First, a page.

The Working Group is cognizant of the many ecological, social, and 
economic trade-offs within forest and community landscapes. Using this 
reality as guidance, the workgroup has made recommendations as a means 
of planning and implementing a range of high quality projects that will 
contribute to improvement in forest conditions on the San Juan National 
Forest. The themes and parameters of the recommendations are offered as 
a set of directions and guidelines that will serve as a framework for 
long-term project work. They are also intended as goal and objective 
statements that can guide implementation and monitoring, rather than 
mandates that must be achieved at every step throughout the process.
    The following set of general principles and values were decided 
upon by the Working Group and to the extent possible, the following 
guidance will be utilized:

   A watershed perspective will be emphasized as a management 
        framework, wherever possible.
   In some vegetation areas, particularly cool-moist mixed-
        conifer, additional field monitoring and evaluation are needed 
        as part of an adaptive management approach.
   Management activities will emphasize forest resilience and 
   Environmental assessments for proposed projects will address 
        water quality, wildlife habitat, insect and disease trends, 
        wildfire mitigation objectives, invasive weeds, and recreation 
        activities, among other ecological and community needs and 
   To the degree possible, management activities that mimic 
        natural disturbances will be utilized.
   In the long-term, management actions will seek to create 
        conditions for manageable, planned and unplanned ignitions to 
        meet multiple objectives, such as wildland fire for resource 
        benefit to safely occur in mid to higher elevations.
   Forest management should encourage a sustainable and 
        appropriately scaled forest product industry, for both 
        community and ecological benefits.
   Sustainable and healthy community life is intrinsically 
        connected to the well being of diverse, resilient, and 
        naturally functioning forest landscapes.
   Management activities will be designed to meet multiple 
        objectives, coordinate with supportive and/or participative 
        landowners or parties, and foster economic efficiency.

    Thank you once again Senator Udall for the opportunity to engage in 
this hearing today, and I look forward to further discussion on this 
issue as Coloradoans work together to meet the challenges of wildfire 
hazard reduction in our state.
    With my testimony I am submitting four exhibits* that specifically 
relate to the focus of hearing. All of the exhibits contain information 
that will be helpful as we move forward with solutions to these issues.
    * Exhibits have been retained in committee files.

    Senator Udall. Thanks, Mr. Buickerood.
    In that spirit, we've been joined by Nancy Fishering, who 
represents the Colorado Timber Industry Association.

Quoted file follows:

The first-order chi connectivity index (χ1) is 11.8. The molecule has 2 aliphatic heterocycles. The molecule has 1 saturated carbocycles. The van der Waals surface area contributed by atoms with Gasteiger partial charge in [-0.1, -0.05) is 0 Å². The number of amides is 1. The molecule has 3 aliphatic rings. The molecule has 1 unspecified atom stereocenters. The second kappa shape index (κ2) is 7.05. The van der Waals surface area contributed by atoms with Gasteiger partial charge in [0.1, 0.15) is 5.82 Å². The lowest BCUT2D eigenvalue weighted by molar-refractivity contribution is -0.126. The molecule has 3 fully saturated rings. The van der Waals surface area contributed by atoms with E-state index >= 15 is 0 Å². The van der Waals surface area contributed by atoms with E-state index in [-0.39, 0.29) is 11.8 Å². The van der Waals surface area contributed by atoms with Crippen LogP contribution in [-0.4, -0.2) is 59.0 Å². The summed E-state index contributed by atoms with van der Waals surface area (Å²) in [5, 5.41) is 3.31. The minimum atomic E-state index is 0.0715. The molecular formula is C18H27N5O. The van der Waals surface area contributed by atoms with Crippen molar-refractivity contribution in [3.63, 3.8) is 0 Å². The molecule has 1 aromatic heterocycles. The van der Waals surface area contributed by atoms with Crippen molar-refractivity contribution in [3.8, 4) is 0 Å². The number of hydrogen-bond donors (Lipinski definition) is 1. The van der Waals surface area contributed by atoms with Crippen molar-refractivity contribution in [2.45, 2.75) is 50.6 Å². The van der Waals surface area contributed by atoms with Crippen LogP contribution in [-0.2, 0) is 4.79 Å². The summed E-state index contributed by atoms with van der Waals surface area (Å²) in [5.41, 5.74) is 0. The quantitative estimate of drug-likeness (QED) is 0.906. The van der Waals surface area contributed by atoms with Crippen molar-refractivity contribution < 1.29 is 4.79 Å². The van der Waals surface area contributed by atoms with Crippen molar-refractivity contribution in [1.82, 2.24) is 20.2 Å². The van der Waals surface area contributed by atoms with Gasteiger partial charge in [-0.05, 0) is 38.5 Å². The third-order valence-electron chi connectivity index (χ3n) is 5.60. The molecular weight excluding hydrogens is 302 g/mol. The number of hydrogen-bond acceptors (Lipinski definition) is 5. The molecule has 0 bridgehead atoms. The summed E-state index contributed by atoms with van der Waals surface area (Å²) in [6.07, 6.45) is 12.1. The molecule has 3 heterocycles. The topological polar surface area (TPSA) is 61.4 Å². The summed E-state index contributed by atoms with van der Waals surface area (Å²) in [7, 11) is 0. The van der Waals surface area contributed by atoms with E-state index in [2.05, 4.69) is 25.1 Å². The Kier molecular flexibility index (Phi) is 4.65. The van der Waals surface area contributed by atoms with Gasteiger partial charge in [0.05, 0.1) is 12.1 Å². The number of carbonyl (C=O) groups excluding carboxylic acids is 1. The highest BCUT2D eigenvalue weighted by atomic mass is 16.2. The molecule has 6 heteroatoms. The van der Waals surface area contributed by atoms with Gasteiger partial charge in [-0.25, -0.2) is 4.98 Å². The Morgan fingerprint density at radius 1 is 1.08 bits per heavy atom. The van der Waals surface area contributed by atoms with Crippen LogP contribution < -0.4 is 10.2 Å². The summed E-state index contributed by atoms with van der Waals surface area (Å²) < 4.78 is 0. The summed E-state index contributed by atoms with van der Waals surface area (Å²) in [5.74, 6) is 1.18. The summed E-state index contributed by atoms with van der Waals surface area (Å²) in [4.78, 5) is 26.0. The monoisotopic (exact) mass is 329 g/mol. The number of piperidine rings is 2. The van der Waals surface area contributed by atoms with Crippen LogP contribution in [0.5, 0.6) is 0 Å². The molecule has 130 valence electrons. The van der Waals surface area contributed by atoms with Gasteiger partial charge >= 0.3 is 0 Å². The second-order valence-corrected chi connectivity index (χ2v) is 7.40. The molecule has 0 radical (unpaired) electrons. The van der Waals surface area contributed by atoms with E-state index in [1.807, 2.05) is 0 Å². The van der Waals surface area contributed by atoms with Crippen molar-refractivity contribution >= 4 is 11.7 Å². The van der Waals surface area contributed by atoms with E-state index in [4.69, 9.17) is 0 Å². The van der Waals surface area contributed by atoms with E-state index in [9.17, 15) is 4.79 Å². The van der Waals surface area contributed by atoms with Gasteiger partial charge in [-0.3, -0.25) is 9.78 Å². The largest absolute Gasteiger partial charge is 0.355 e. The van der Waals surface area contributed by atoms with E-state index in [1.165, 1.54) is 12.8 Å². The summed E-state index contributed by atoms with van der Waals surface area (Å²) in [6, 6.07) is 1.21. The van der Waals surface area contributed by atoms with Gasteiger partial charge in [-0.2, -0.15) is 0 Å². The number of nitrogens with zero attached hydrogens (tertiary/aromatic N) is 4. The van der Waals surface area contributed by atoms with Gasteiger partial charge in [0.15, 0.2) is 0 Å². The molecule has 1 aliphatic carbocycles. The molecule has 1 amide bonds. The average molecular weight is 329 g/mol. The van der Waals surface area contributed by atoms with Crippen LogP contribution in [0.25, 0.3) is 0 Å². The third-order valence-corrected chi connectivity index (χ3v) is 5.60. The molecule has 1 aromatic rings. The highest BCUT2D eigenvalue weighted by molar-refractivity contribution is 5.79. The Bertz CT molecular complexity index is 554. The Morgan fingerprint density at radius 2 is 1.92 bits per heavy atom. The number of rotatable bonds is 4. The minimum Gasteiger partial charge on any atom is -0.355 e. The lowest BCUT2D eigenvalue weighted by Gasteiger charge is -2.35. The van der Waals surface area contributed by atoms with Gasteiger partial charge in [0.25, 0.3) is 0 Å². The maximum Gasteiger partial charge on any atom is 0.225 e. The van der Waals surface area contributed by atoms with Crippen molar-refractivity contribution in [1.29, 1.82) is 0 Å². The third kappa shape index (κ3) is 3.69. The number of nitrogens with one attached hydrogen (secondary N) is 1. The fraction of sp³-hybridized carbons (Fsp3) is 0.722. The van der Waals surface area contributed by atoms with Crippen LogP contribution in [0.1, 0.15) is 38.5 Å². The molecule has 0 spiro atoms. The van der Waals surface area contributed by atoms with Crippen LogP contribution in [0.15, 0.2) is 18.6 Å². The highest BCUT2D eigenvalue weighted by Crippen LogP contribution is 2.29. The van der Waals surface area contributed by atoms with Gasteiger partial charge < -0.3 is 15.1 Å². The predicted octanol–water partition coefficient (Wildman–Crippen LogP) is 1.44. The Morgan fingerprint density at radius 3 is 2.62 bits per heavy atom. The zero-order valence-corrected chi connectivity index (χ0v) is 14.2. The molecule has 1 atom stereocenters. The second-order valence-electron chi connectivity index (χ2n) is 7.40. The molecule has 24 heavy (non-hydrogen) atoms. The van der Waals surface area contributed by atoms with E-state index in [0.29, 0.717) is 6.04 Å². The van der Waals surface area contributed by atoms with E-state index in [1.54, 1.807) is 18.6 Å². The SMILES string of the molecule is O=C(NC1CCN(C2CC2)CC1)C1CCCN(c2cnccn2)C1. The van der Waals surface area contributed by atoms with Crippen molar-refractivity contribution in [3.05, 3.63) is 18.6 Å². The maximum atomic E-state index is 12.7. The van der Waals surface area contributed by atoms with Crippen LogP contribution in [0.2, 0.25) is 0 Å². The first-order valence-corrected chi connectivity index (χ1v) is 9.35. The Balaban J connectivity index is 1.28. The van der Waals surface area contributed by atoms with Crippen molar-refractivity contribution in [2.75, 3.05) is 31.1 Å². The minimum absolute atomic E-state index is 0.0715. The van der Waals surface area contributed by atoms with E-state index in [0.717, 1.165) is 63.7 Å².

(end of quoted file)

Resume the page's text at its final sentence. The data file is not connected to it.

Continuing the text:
Nancy, thank you for taking the time to be here. We had a 
lot of battles back in the 20th century about what products and 
how we would harvest the resource in our forests. I've 
increasingly come to see the forest products and the timber 
industry as an important partner in maintaining and increasing 
forest health, and I think that's the spirit in which Mr. 
Buickerood commented. I look forward to your comments, and, 
again, thank you for being here. The floor is yours.


    Ms. Fishering. Thank you, Senator Udall. Thank you for 
those comments. I think we were all tutored a little bit by Dr. 
Kaufman over the years, and we did a lot of learning together 
throughout the State of Colorado.
    I am pleased that today's hearing is focusing on solutions, 
but solutions, to me, is action. It means changes in policy and 
financing, in my view. So, therefore, most of what I'm going to 
say is going to have to do with where the rubber hits the road, 
which, to me, is the industry, the folks that are out there 
cutting the trees, hauling the trees, culling the biomass from 
the national forests and trying to figure out how to do it 
economically so we can treat more acres.
    Fire has always been present. We've been talking about it 
in our little tutorials, and it's important for Coloradoans to 
keep in mind. But my observation over the past 15 years is how 
huge the challenge has become for the State of Colorado. Mike 
King talked about 4 million acres. That was one small part of 
it. It's close to 7 million or 8 million acres in Colorado if 
you added all the bark beetles, all the fire acres, and we only 
have 22.6 million forested acres. It has become a huge thing in 
the State of Colorado.
    So we are a poster child of these issues. So much of it is 
managed by the Forest Service. We've got 68 percent of the 
lands in some sort of public management, most of that in the 
U.S. Forest Service. We have a big problem, as you mentioned, 
and we need big solutions. I've been dismayed over the years. 
I've been in the industry since the early 1990s.
    We haven't done big, huge policy changes yet. We keep 
tinkering and tinkering and tinkering, and I think it's to the 
point that, hopefully, after this year, we actually grab it,